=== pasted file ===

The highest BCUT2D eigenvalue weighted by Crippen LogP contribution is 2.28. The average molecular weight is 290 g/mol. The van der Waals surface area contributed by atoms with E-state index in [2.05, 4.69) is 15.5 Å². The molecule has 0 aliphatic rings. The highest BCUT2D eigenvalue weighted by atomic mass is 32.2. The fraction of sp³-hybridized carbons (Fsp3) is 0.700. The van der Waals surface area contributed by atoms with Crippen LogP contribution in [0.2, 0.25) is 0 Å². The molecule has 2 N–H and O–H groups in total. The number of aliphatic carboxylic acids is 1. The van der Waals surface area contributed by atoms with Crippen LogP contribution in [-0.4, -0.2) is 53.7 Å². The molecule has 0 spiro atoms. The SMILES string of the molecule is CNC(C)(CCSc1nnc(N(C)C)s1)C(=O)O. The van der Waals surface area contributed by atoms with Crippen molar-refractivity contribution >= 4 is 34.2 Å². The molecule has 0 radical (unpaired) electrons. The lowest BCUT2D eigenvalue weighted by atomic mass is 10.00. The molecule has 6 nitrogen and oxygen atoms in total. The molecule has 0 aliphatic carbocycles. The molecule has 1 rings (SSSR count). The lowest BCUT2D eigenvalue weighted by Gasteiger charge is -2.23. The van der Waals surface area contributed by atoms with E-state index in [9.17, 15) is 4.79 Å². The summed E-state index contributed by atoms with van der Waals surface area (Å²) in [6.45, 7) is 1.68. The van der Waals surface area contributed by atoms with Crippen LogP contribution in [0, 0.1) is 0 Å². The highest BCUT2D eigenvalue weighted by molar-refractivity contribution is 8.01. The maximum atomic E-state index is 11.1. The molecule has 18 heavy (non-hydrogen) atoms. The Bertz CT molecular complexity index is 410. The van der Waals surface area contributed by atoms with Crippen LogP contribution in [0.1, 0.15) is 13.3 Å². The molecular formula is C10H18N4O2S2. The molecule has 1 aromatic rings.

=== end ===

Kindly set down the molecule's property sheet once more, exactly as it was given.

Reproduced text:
The highest BCUT2D eigenvalue weighted by Crippen LogP contribution is 2.28. The average molecular weight is 290 g/mol. The van der Waals surface area contributed by atoms with E-state index in [2.05, 4.69) is 15.5 Å². The molecule has 0 aliphatic rings. The highest BCUT2D eigenvalue weighted by atomic mass is 32.2. The fraction of sp³-hybridized carbons (Fsp3) is 0.700. The van der Waals surface area contributed by atoms with Crippen LogP contribution in [0.2, 0.25) is 0 Å². The molecule has 2 N–H and O–H groups in total. The number of aliphatic carboxylic acids is 1. The van der Waals surface area contributed by atoms with Crippen LogP contribution in [-0.4, -0.2) is 53.7 Å². The molecule has 0 spiro atoms. The SMILES string of the molecule is CNC(C)(CCSc1nnc(N(C)C)s1)C(=O)O. The van der Waals surface area contributed by atoms with Crippen molar-refractivity contribution >= 4 is 34.2 Å². The molecule has 0 radical (unpaired) electrons. The lowest BCUT2D eigenvalue weighted by atomic mass is 10.00. The molecule has 6 nitrogen and oxygen atoms in total. The molecule has 0 aliphatic carbocycles. The molecule has 1 rings (SSSR count). The lowest BCUT2D eigenvalue weighted by Gasteiger charge is -2.23. The van der Waals surface area contributed by atoms with E-state index in [9.17, 15) is 4.79 Å². The summed E-state index contributed by atoms with van der Waals surface area (Å²) in [6.45, 7) is 1.68. The van der Waals surface area contributed by atoms with Crippen LogP contribution in [0, 0.1) is 0 Å². The highest BCUT2D eigenvalue weighted by molar-refractivity contribution is 8.01. The maximum atomic E-state index is 11.1. The molecule has 18 heavy (non-hydrogen) atoms. The Bertz CT molecular complexity index is 410. The van der Waals surface area contributed by atoms with Crippen LogP contribution in [0.1, 0.15) is 13.3 Å². The molecular formula is C10H18N4O2S2. The molecule has 1 aromatic rings.